Master-Feeder Arrangement. The Responses explained that if a private fund adviser reports private funds in a master-feeder arrangement on an aggregated basis for purposes of Form ADV, then it must also report such private funds on an aggregated basis on Form PF. Further, according to the Responses, if funds in a master-feeder arrangement are being reported on an aggregated basis, then in accordance with Instruction 6, a private fund adviser must treat the aggregated funds as if they are all one private fund. Therefore, according to the Responses, the master-feeder structure should be collapsed and all investors in the master-feeder arrangement should be aggregated (while not counting the feeder funds themselves as investors) for purposes of reporting information on investors in the master-feeder structure.

Liquidity Terms. The Responses noted that the instructions to Questions 49 and 63 require a private fund adviser to make a “good faith determination” of the withdrawal and redemption provisions applicable to an investor that would likely be triggered during conditions that the adviser views as “significant market stress.” In responding to the above-mentioned questions, according to the Responses, a private fund adviser does not need to take into account every material liquidity restriction but rather only the “discretionary restrictions that the adviser or fund governing body may impose on the reporting fund above any baseline liquidity restrictions an investor is already subject to in the ordinary course as terms of its investment in the fund.” Ordinary course restrictions of this type, according to the Responses, such as an initial lock-up period or notice requirements prior to any withdrawal or redemption, should be accounted for separately in response to Question 50. The Responses also noted that assets in side pockets should not be included when responding to Questions 49 and 63 (although such assets should be included in the response to Question 48(a)). The Responses further indicated that side-letter terms should be taken into account in responding to Questions 50 and 64, which ask for a breakdown of the percentage of a fund’s net asset value that is subject to a lock-up for different periods of time.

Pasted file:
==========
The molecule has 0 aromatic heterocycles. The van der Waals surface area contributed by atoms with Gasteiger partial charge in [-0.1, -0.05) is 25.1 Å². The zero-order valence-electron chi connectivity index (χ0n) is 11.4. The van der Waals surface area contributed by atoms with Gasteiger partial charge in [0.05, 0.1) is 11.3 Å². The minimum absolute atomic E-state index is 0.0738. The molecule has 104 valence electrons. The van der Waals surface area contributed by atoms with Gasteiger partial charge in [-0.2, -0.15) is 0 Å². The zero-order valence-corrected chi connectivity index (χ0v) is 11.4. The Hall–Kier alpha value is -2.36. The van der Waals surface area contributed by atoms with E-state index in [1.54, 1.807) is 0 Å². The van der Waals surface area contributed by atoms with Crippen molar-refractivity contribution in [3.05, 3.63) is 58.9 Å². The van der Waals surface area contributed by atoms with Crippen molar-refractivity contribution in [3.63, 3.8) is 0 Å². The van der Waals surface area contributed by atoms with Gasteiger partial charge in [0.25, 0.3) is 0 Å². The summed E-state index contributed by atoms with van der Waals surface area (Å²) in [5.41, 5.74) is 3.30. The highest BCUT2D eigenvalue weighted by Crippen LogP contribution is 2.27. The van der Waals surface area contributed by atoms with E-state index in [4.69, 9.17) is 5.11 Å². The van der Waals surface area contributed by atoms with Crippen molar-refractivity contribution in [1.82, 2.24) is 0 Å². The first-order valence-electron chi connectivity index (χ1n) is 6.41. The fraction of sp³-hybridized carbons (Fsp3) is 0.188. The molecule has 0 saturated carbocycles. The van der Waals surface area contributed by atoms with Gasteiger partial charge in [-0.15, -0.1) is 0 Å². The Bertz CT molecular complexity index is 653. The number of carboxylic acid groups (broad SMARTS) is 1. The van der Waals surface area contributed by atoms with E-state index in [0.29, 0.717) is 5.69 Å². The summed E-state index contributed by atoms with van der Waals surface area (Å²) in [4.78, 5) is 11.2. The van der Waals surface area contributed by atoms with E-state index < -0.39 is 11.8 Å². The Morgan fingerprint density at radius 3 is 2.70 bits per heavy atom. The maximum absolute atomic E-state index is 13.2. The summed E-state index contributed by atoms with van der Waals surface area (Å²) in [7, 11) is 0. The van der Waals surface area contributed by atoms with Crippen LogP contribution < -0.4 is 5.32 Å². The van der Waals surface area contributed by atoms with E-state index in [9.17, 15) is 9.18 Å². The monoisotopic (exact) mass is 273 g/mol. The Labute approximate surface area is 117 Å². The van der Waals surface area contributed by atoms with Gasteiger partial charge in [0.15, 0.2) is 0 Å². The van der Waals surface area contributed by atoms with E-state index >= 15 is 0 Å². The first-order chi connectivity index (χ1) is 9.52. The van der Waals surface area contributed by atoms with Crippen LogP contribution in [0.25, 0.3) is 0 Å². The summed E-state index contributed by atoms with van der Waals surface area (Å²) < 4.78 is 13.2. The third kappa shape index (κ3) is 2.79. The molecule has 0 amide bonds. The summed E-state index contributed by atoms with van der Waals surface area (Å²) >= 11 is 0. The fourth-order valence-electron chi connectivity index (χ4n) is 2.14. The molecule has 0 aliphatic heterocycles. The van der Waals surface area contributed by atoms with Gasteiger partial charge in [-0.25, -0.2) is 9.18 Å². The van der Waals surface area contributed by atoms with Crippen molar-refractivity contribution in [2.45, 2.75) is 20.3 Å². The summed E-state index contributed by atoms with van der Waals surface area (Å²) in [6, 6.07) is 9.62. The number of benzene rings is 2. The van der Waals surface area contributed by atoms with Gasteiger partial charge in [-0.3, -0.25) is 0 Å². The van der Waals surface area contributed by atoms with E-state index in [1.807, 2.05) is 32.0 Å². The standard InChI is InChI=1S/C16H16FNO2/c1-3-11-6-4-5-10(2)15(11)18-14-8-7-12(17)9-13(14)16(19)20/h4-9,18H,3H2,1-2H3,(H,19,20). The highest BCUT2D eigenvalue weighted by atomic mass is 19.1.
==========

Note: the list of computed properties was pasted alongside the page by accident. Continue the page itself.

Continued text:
Derivatives Trade Volume. The Responses explained that when reporting the trade volume percentage of derivatives trades for purposes of Questions 24(b) and 24(c), a private fund adviser should use the weighted-average of the notional amount of the aggregate derivatives transactions (except for options and interest rate derivatives, in which cases the delta adjusted notional value and the 10-year bond equivalent, respectively, should be used) entered into by the private fund during the reporting period.

Open Positions. The Responses noted that when reporting a private fund’s open positions in response to Question 35, a short position that represents more than 5% of the private fund’s net asset value should be reported as a negative value. The Responses also noted that a private fund adviser may not report a negative number when reporting the aggregate value of all derivatives positions of a private fund in either Question 13(b) or Question 44. Instead, according to the Responses, the responses to such questions should report the absolute value of outstanding derivatives positions.